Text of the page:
Those who bought “off the plan” on 10 per cent deposits are having problems settling when construction is completed. But Meriton is prepared to provide finance in the absence of the banks and, in any event, the apartments have risen in price so they can sell at a profit. There is no crisis.

In Melbourne, the Chinese 10 per cent “off the plan” dwelling deposits were greater than Sydney and funded an enormous construction boom for one and two bedroom inner city apartments. This market is totally glutted and the Chinese are having great difficulty settling when the apartments are completed.

There are groups trying to help but the local banks have turned their backs.

However, the local banks face big losses if they pull the rug on the developers who risk being left with “unsettled” apartments. The secondary market price is also lower than the official market price so it’s hard to sell.

Those involved in negative gearing are scared of the small inner city apartment market so are buying elsewhere.

The Victorian government has changed the planning rules so that new apartments must be larger and the number that can be built on a block has been reduced. Those who have permission under the old rules can’t risk waiting — they must build before their permits run out. This adds to supply.

But the negative gearing surge is so strong that in time it will absorb the shortfall.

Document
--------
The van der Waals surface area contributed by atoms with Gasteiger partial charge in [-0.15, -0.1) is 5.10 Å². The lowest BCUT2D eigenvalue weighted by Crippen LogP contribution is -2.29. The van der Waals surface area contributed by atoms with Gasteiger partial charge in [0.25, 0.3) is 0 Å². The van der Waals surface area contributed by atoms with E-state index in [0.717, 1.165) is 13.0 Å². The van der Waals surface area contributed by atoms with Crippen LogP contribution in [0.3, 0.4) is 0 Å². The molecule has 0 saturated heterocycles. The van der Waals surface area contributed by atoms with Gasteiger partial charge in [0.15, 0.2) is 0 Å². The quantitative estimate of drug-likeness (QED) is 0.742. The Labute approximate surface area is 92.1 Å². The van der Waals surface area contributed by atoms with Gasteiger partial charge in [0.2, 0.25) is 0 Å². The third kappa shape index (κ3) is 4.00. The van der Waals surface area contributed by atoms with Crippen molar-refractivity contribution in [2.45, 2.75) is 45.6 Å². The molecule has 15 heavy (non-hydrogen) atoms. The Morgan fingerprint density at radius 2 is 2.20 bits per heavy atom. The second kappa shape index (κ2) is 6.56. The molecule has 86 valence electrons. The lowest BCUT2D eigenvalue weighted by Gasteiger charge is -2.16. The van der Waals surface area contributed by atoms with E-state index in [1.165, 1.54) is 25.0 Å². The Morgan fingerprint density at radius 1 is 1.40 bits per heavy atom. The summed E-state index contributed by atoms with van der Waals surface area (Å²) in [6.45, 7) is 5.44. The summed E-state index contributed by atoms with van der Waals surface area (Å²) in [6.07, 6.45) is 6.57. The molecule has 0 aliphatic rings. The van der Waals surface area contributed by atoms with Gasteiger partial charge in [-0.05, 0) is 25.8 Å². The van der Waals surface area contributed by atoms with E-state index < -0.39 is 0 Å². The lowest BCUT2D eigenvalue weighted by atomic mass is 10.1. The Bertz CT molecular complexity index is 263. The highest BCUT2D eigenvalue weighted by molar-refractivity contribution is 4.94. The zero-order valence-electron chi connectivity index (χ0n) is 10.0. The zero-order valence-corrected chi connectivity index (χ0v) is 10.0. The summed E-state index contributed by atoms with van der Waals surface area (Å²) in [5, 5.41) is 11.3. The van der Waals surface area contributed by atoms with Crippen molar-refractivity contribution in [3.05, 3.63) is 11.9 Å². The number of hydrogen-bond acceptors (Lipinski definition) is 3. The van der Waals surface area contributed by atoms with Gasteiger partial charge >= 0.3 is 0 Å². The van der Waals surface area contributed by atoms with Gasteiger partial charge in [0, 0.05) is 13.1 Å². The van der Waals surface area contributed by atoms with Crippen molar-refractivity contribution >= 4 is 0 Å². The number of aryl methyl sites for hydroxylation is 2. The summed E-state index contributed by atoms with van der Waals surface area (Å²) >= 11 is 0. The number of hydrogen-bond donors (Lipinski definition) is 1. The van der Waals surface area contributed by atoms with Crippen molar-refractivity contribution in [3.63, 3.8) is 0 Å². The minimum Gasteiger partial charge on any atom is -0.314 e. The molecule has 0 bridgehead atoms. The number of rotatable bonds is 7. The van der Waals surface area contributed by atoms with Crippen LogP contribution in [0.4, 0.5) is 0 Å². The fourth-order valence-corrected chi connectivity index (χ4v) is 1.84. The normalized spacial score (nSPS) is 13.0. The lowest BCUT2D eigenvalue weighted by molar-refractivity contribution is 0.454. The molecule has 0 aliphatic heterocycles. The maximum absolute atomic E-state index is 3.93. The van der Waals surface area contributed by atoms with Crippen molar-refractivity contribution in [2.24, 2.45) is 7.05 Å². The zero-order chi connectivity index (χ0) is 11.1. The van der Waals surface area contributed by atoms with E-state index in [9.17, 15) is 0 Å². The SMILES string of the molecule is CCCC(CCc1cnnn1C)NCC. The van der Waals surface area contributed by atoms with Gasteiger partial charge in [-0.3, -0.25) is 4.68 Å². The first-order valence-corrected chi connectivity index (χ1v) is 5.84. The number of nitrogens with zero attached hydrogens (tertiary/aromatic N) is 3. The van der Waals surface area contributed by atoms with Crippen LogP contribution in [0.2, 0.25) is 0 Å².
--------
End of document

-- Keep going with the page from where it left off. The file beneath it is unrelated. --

In both cities longer-term apartment prices are set to rise. In Sydney the price of land has trebled and in Melbourne new apartments must meet the new higher cost requirements. There will be halt in development until the apartment prices rise in order to make developments economic.

Bill Shorten plans to abolish the negative gearing tax deductions in existing dwellings. That will have a savage effect on the market because of the increased role of negative gearers. At the last election it would have been a manageable impact. By 2018 it will be massive. But so will the Treasury’s money exit.

I would like to repeat what I wrote last December because it goes to the heart of what is happening in our two biggest cities but particularly Sydney.

Our biggest city faces a two-way problem. The salaries for younger professionals (and I am most familiar with journalists) have great difficulty funding current Sydney real estate, let alone the higher prices being created by the councils and the state government as they artificially restrict supply.

The hope for younger people was that a Chinese exodus might stabilise and slightly lower prices. But, as Triguboff says, the state government and local councils are determined to restrict supply and use the buying power of negative gearing to lift Sydney dwelling prices: great news for those who own Sydney dwellings but a disaster for those who want to live in their own home and whose parents can’t help with the funding.

While top executives who bought at lower prices and have much higher salaries are happy for their operations to stay in Sydney, it is becoming increasingly difficult for their skilled staff to own a dwelling.

Some negatively gear and rent but many who want to live in their own home will eventually move elsewhere.

My guess is that many will try to go to the US where Donald Trump plans to entice skilled people with lower tax rates.

Business columnist (http://www.theaustralian.com.au/author/Robert+Gottliebsen)